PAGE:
Birmingham faces ‘virtually impossible’ task of funding essential £140m improvements to children’s services

Second report from the children's commissioner says funding improvements won't be possible without major reductions in other services

Birmingham town hall Photo: Ethel Davis/Robert Harding/Rex
Birmingham town hall Photo: Ethel Davis/Robert Harding/Rex

An extra £140m is needed to turn children’s social care services around in Birmingham, the service’s commissioner has warned.

In his second progress report for the council, Lord Norman Warner said: “The work undertaken suggests that the extra costs of safeguarding and looking after more children over the next three years may well cost an additional £140m over three years and reach an annual cost of nearly £50m by 2017/18.”

As the council faces further budget cuts, funding this improvement will be “virtually impossible” for the authority without further major reductions in other services, he warned.

“Without this investment the shortcomings identified by Ofsted and others will not be made good,” Warner said.

Warner was appointed children’s commissioner in the city after its children’s services had been rated inadequate for four years, and following the publication of Julian Le Grand’s review for improving the city’s services.

Steady progress

Despite the funding problems, Warner complimented the council on making steady progress in improving its children’s services, recruiting basic grade social workers and limiting caseload sizes.

However, he found an “inadequacy” of social work capability in both quantity and quality and a lack of supervision and development of social workers, which he said would help boost retention.

“Without some guarantee of sufficient resources and a credible social worker recruitment and retention strategy the 3-year improvement plan will not be delivered,” he warned.

Councillor Brigid Jones, cabinet member for children and family services, said the council is further developing their strategy to address the challenges they face in recruiting and retaining social workers.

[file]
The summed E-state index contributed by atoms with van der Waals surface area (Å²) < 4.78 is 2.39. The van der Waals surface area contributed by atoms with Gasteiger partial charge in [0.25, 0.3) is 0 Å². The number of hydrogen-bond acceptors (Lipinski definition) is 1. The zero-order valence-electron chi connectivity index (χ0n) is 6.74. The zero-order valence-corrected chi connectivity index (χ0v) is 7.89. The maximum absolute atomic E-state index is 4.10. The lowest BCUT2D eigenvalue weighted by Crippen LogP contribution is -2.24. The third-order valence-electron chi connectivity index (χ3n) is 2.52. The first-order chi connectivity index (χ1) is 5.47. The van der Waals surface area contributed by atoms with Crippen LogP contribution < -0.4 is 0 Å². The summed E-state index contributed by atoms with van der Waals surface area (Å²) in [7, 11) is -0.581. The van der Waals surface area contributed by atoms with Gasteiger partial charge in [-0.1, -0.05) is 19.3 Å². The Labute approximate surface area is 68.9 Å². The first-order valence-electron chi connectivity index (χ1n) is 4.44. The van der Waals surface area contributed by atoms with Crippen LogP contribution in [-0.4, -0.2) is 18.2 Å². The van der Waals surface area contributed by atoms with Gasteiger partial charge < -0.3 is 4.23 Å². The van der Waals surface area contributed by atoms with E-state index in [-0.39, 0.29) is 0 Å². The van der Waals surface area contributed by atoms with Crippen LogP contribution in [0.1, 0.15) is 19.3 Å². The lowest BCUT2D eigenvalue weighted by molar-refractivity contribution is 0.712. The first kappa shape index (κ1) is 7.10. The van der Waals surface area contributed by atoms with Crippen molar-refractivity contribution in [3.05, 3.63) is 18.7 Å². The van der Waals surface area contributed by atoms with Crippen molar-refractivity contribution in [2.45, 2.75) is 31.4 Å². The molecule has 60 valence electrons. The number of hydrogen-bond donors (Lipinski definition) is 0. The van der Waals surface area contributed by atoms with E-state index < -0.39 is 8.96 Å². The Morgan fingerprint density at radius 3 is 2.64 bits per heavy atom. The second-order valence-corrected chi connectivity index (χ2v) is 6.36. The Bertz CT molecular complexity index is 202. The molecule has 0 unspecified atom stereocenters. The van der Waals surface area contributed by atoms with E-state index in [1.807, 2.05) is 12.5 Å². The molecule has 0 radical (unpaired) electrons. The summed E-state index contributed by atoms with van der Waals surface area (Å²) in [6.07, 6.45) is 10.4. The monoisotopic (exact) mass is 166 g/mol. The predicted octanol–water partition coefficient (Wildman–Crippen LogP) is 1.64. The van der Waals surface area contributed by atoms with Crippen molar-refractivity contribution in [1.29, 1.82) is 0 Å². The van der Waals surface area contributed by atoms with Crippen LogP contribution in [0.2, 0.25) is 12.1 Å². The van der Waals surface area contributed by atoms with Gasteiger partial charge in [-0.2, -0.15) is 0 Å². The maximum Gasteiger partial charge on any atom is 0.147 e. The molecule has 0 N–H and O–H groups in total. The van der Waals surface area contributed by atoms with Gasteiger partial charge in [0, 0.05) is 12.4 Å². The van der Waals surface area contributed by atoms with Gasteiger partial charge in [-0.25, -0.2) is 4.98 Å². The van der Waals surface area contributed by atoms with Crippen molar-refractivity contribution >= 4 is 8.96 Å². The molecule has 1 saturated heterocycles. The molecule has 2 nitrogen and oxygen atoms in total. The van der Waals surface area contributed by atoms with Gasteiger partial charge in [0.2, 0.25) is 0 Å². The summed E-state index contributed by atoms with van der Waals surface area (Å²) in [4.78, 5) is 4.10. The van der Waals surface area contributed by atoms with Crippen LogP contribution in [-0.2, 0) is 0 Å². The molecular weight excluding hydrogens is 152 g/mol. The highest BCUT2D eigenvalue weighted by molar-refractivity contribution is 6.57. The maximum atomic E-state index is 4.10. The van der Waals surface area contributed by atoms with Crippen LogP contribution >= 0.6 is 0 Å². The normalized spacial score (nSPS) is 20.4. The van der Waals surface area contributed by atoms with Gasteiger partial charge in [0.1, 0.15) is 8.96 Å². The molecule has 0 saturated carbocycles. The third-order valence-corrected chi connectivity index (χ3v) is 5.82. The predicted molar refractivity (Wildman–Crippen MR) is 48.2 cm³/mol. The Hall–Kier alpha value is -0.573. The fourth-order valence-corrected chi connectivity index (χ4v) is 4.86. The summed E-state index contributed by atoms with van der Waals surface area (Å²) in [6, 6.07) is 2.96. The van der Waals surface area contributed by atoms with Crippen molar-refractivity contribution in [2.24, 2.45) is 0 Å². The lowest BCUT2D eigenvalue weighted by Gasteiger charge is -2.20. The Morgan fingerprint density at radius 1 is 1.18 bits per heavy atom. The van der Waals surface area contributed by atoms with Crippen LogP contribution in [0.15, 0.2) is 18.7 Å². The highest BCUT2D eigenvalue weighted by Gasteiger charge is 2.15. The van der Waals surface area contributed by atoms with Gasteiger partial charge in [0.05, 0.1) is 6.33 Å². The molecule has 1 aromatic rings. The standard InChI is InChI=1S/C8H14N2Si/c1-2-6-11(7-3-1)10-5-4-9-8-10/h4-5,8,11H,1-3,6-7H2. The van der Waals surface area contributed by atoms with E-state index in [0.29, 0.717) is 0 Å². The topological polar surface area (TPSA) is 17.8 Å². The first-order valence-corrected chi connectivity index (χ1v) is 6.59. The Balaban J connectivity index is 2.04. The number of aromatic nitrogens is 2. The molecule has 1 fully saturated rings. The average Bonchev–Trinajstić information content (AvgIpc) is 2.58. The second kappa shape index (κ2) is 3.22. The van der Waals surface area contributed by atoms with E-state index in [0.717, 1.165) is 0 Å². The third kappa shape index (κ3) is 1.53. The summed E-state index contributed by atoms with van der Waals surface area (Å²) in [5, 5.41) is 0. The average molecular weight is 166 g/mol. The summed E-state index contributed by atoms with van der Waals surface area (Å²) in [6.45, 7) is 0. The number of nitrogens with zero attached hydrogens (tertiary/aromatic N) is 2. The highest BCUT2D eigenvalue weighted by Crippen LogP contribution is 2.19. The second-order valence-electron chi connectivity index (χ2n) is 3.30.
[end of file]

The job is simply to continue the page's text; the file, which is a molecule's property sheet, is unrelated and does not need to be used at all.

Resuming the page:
The plan, Jones said, includes a highly competitive package that incorporates a clear pathway for professional development.

“In practice this will ensure progression from social worker role to senior social worker for those eligible when they have been at the council for two or more years,” she said.

Jones praised the council for “making improvements at a time when our financial position is hugely challenging” and outlined the £71.4m they plan to invest in their improvement effort over the next three years.

The report was presented to the Birmingham education and vulnerable children overview and scrutiny committee this week.

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One Response to Birmingham faces ‘virtually impossible’ task of funding essential £140m improvements to children’s services

  1. Philip Measures December 14, 2014 at 11:31 am #

    So what is new? Several years ago a previous Director of Children’s Services, Sandra Shaw, strongly advocated Birmingham be devolved into 4 areas – this has consistently been resisted by Birmingham City Council. Even recently that was still the position as endorsed by Elected Members and the Safeguarding Board – and as to why Children’s Services were allowed to fail (and to continue to fail) for so long is no secret – poor senior / bullying management / no clear staff retention and development programmes and ill-thought-out reorganisations seeing whole tranches of staff (Operational Managers and others) removed only to see exposed the weaknesses that left behind.

    Birmingham has for too long been a political ‘hot potato’ – the needs of vulnerable children and young people have been second to political considerations – Directors have come and gone – some of very dubious abilities – and bringing in the likes of CAFCASS (which as an Organisation has lost huge numbers of staff over the past 5 years and which even today can not say how many children it actually physically interacts with) is no long-term solution either.

    Other agencies have lost confidence so it does not surprise me that certain NHS settings have made alternative arrangements. Education also has had many concerns – when confidence is lost Referrals decrease, it’s quite simple!

    Unless and until speaking out is seen as positive staff will either not voice their concerns openly and honestly or they will seek to move elsewhere.

    Money is not the answer – although Birmingham does require to be adequately funded – but rather valuing and investing in frontline staff and managers and having senior managers who welcome challenge because challenge, used constructively, can and does produce positive improvements. At the very least it is a sign of a mature organisation that does not try to hide behind the status quo.